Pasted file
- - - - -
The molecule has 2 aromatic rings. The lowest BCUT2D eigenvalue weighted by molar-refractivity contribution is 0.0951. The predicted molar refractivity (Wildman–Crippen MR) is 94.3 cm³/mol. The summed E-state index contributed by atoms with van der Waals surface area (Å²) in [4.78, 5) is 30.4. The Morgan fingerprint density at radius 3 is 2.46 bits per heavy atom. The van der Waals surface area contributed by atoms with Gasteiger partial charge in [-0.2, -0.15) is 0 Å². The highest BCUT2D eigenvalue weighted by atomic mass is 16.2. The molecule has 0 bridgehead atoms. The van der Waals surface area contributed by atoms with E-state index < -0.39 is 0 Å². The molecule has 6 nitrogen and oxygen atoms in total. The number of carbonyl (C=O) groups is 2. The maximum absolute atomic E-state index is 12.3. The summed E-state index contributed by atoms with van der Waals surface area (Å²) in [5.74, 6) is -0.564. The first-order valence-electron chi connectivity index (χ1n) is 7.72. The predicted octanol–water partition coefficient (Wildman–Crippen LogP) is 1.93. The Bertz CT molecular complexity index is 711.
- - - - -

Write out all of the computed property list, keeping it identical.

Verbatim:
The molecule has 2 aromatic rings. The lowest BCUT2D eigenvalue weighted by molar-refractivity contribution is 0.0951. The predicted molar refractivity (Wildman–Crippen MR) is 94.3 cm³/mol. The summed E-state index contributed by atoms with van der Waals surface area (Å²) in [4.78, 5) is 30.4. The Morgan fingerprint density at radius 3 is 2.46 bits per heavy atom. The van der Waals surface area contributed by atoms with Gasteiger partial charge in [-0.2, -0.15) is 0 Å². The highest BCUT2D eigenvalue weighted by atomic mass is 16.2. The molecule has 0 bridgehead atoms. The van der Waals surface area contributed by atoms with E-state index < -0.39 is 0 Å². The molecule has 6 nitrogen and oxygen atoms in total. The number of carbonyl (C=O) groups is 2. The maximum absolute atomic E-state index is 12.3. The summed E-state index contributed by atoms with van der Waals surface area (Å²) in [5.74, 6) is -0.564. The first-order valence-electron chi connectivity index (χ1n) is 7.72. The predicted octanol–water partition coefficient (Wildman–Crippen LogP) is 1.93. The Bertz CT molecular complexity index is 711.